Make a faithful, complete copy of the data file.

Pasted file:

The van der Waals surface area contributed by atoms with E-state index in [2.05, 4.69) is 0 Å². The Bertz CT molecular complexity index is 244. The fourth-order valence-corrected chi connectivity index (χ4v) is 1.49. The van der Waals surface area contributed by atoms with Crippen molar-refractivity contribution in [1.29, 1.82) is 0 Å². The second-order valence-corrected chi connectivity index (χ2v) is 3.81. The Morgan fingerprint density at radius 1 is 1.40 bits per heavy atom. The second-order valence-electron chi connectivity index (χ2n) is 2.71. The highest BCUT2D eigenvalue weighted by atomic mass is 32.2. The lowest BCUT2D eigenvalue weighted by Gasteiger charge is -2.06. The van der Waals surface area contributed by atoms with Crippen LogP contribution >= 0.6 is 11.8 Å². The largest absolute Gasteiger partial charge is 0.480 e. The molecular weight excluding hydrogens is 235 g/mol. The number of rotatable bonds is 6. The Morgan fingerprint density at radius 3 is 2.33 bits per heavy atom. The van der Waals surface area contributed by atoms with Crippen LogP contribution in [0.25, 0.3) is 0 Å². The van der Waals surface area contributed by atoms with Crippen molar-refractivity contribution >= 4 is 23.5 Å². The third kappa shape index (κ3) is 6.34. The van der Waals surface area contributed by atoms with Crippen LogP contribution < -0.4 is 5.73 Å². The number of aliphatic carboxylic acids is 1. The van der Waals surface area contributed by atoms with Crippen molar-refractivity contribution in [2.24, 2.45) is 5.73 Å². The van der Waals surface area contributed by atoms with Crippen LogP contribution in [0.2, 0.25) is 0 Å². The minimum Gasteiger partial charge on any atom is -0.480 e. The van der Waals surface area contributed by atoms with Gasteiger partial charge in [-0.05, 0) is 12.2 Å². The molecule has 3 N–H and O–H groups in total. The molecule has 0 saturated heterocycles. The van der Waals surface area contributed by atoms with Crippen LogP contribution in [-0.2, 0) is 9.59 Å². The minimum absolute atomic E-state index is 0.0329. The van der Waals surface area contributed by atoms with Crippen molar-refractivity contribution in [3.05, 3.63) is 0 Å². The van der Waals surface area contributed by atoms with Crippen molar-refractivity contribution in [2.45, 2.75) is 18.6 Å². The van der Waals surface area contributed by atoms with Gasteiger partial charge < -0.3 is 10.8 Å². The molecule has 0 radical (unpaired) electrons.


The van der Waals surface area contributed by atoms with E-state index in [2.05, 4.69) is 0 Å². The Bertz CT molecular complexity index is 244. The fourth-order valence-corrected chi connectivity index (χ4v) is 1.49. The van der Waals surface area contributed by atoms with Crippen molar-refractivity contribution in [1.29, 1.82) is 0 Å². The second-order valence-corrected chi connectivity index (χ2v) is 3.81. The Morgan fingerprint density at radius 1 is 1.40 bits per heavy atom. The second-order valence-electron chi connectivity index (χ2n) is 2.71. The highest BCUT2D eigenvalue weighted by atomic mass is 32.2. The lowest BCUT2D eigenvalue weighted by Gasteiger charge is -2.06. The van der Waals surface area contributed by atoms with Crippen LogP contribution >= 0.6 is 11.8 Å². The largest absolute Gasteiger partial charge is 0.480 e. The molecular weight excluding hydrogens is 235 g/mol. The number of rotatable bonds is 6. The Morgan fingerprint density at radius 3 is 2.33 bits per heavy atom. The van der Waals surface area contributed by atoms with Crippen LogP contribution in [0.25, 0.3) is 0 Å². The van der Waals surface area contributed by atoms with Crippen molar-refractivity contribution >= 4 is 23.5 Å². The third kappa shape index (κ3) is 6.34. The van der Waals surface area contributed by atoms with Crippen LogP contribution < -0.4 is 5.73 Å². The number of aliphatic carboxylic acids is 1. The van der Waals surface area contributed by atoms with Crippen molar-refractivity contribution in [2.24, 2.45) is 5.73 Å². The van der Waals surface area contributed by atoms with Crippen LogP contribution in [0.2, 0.25) is 0 Å². The minimum Gasteiger partial charge on any atom is -0.480 e. The van der Waals surface area contributed by atoms with Gasteiger partial charge in [-0.05, 0) is 12.2 Å². The molecule has 3 N–H and O–H groups in total. The molecule has 0 saturated heterocycles. The van der Waals surface area contributed by atoms with Crippen LogP contribution in [-0.2, 0) is 9.59 Å². The minimum absolute atomic E-state index is 0.0329. The van der Waals surface area contributed by atoms with Crippen molar-refractivity contribution in [3.05, 3.63) is 0 Å². The van der Waals surface area contributed by atoms with Crippen molar-refractivity contribution in [2.45, 2.75) is 18.6 Å². The van der Waals surface area contributed by atoms with Gasteiger partial charge < -0.3 is 10.8 Å². The molecule has 0 radical (unpaired) electrons.